Our first strategy was freemium. We simply wanted users and their feedback. Freemium was huge around 2009. People were consistently including the "free" in their search for software solutions. We knew if we focused on the free aspect of SEO along with a focus on small businesses, we would capture our intended audience. People tend to think customers are only paid. The first year, we looked at customer feedback as our most precious tender. With the right feedback, we could evolve WeWorked into exactly what the market needed.

In business oftentimes timing is everything. In 2009, our primary keywords were less than 50 cent to rank above the fold and appear as one of the top links on Google search results. We took a huge loss the first few years as a result of running aggressive AdWords campaigns. However, we knew that our recurring revenue model would eventually bring us in the black as we acquired more customers and gained brand recognition. Today the same keywords would run us double-digit pay-per-click rates. We were lucky and aware enough to be aggressive at the time.

Our ability to retain customers lies largely within the ease of use of our product and our 24 x 7 x 365 Customer Support model. The simplicity of WeWorked.com’s design allows our customers to “go live” within an average of 24 hours with very little user training required. Additionally, our “round-the-clock” support model makes us available to all our subscribers around the globe all the time.

The most remarkable thing about our support model is that it all works with less than 5 team members. All staff members, including the founders, are cross-trained and can perform virtually any required sales or customer support task. This dedication has proven invaluable during the pandemic. We actually increased revenue 100% over the past year.

How are you doing today and what does the future look like?

Building a web application outside of Silicon Valley is extremely difficult today, and virtually unheard of back in 2009 when we started. In the DC area, most software companies focus on government business by building expensive enterprise applications. Good, affordable small business software was rare.

Noticing that many small businesses struggled with tracking staff time, we decided to create a web-based timesheet software with features focused on small business needs. People thought we were crazy or just ignored us all together when they were told about what we were planning. We typically heard "someone already does that", "it'll never work", "you know how to build something like that?" or "it'll take forever". They were sort of right. We had competitors that were large dinosaurs that couldn't survive 30 days without VC money.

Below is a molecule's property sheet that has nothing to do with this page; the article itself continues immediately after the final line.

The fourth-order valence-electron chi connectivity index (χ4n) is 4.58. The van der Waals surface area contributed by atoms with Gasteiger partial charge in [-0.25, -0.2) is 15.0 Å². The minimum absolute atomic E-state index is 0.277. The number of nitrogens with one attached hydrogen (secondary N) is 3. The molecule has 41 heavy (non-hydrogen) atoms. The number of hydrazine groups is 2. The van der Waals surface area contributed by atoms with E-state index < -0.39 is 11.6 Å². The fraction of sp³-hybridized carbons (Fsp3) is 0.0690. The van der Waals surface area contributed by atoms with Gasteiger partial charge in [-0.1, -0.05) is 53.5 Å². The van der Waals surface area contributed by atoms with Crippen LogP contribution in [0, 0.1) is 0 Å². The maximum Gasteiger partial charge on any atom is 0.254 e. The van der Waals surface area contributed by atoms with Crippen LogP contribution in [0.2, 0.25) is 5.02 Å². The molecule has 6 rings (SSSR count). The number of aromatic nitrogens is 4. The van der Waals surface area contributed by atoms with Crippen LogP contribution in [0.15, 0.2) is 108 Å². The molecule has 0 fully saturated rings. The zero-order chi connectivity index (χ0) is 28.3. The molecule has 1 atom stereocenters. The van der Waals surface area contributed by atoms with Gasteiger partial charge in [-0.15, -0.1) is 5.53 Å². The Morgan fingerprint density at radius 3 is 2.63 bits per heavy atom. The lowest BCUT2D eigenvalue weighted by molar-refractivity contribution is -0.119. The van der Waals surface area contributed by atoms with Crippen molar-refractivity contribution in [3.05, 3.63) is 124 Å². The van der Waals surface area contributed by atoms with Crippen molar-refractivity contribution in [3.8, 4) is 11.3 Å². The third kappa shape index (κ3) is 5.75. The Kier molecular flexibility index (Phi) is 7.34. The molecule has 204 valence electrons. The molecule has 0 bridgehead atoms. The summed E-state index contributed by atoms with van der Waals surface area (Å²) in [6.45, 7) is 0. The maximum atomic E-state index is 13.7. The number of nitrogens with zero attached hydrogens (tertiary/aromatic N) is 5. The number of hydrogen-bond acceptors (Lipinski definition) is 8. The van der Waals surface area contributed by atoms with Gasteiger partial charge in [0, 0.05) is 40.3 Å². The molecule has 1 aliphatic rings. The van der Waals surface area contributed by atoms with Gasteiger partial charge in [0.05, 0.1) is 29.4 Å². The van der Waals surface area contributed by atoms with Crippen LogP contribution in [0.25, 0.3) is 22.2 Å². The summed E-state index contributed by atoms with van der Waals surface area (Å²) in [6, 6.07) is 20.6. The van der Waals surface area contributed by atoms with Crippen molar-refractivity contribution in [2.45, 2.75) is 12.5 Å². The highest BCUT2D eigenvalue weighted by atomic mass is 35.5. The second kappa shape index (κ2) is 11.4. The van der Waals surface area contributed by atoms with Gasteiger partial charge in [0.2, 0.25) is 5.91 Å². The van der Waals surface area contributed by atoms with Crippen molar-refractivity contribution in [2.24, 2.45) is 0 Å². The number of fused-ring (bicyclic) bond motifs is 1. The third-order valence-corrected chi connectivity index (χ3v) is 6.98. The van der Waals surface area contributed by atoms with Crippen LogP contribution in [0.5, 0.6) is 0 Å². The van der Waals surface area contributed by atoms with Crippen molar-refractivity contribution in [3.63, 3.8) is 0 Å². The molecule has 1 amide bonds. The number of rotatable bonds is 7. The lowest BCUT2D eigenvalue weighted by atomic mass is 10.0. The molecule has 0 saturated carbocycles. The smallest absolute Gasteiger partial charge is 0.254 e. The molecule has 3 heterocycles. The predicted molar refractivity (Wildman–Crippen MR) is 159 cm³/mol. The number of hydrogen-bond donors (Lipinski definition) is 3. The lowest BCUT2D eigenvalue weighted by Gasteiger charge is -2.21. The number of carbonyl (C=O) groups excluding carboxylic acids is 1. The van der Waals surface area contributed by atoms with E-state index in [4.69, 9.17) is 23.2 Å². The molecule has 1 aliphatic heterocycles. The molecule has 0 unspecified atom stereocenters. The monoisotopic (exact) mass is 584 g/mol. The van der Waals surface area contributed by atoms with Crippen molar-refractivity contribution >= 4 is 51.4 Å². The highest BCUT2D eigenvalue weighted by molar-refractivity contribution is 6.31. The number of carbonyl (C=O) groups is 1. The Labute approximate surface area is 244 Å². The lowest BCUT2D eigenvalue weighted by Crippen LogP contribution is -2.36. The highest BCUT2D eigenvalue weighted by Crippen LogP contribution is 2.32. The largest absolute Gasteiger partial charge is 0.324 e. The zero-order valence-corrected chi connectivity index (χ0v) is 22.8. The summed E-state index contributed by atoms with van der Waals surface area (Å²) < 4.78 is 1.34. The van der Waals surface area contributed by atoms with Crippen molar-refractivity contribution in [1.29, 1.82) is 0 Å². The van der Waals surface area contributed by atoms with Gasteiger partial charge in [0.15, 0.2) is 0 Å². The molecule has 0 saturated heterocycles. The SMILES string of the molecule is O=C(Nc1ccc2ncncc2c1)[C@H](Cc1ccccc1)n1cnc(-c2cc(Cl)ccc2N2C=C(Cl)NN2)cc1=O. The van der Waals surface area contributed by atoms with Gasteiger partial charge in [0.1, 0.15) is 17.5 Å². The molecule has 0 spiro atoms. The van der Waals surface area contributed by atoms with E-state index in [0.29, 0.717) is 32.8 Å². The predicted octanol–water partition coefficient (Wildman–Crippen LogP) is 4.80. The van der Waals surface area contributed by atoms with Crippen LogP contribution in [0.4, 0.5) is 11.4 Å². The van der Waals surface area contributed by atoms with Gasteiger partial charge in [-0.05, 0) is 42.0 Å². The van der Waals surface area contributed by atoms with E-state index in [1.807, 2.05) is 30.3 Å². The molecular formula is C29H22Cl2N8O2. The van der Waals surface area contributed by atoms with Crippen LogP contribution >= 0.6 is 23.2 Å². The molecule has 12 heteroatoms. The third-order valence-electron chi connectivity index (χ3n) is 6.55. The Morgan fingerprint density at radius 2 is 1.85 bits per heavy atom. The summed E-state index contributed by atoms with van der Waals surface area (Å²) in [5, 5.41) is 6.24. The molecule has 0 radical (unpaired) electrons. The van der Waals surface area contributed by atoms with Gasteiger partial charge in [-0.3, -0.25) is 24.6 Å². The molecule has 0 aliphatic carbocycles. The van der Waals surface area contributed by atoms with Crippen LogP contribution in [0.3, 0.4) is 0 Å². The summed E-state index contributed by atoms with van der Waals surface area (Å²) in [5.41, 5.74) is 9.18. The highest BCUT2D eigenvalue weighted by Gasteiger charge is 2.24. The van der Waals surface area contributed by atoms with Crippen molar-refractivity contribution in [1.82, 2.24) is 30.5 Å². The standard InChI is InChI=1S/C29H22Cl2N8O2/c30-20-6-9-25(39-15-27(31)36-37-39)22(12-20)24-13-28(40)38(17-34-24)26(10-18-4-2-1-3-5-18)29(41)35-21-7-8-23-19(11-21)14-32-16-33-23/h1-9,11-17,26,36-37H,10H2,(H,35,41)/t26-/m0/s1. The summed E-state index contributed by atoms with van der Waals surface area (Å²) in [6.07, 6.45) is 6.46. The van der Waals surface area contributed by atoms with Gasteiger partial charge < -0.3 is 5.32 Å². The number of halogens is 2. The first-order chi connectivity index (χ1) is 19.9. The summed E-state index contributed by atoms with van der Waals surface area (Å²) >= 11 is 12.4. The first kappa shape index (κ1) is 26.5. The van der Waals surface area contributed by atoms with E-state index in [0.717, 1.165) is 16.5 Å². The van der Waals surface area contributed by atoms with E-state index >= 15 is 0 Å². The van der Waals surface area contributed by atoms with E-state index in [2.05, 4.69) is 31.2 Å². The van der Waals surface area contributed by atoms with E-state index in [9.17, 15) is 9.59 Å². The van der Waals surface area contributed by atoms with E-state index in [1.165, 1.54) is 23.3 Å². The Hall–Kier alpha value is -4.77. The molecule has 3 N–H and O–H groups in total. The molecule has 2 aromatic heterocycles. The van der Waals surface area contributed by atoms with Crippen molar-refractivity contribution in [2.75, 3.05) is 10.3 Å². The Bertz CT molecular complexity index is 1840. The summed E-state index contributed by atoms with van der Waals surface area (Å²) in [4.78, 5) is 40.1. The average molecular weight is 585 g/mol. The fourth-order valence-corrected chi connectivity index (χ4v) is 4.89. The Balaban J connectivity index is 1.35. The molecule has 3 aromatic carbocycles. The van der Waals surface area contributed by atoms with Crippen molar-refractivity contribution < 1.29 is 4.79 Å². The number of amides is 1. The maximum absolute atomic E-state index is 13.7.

It ultimately did work but not exactly as we anticipated. We thought the U.S. was our customer but as it turned out our customer was the world. Ten years later, we have more than 50k users in 120+ countries. We have done the impossible. Competing with big-name timesheet companies like Replicon and TSheets. We had no blueprint, just a dream, and persistence.

Within the past year, we’ve been approached by several firms regarding the potential acquisition of WeWorked.com. These talks remain in progress. Obviously, we are unable to discuss specifics due to the NDA’s that are in place. However, let’s just say the future is looking mighty bright! And until such time that either an acquisition or strategic growth investment makes sense for us, we plan to continue to provide excellent customer service and enhance our product based on the needs of subscribers.

Through starting the business, have you learned anything particularly helpful or advantageous?

The job where John and I met actually turned out to be my last experience working for someone else. I ended up leaving that job to start my own contracting firm. Dealing with challenges in my personal life at the time, I was really put into a situation where I had absolutely nothing to lose. Taking my current circumstances into consideration along with my desire to ultimately be an entrepreneur, I came to the conclusion that it was the perfect time to start my own business.

The challenges of starting a new business served as a welcome distraction from what I was going through in my personal life. I was able to redirect that negative energy into my newfound endeavor. In the beginning, most people either thought I was just talking and ignored me and/or felt I would ultimately fail. It wasn't until people started seeing the fruits of my success as an entrepreneur that they started to take notice.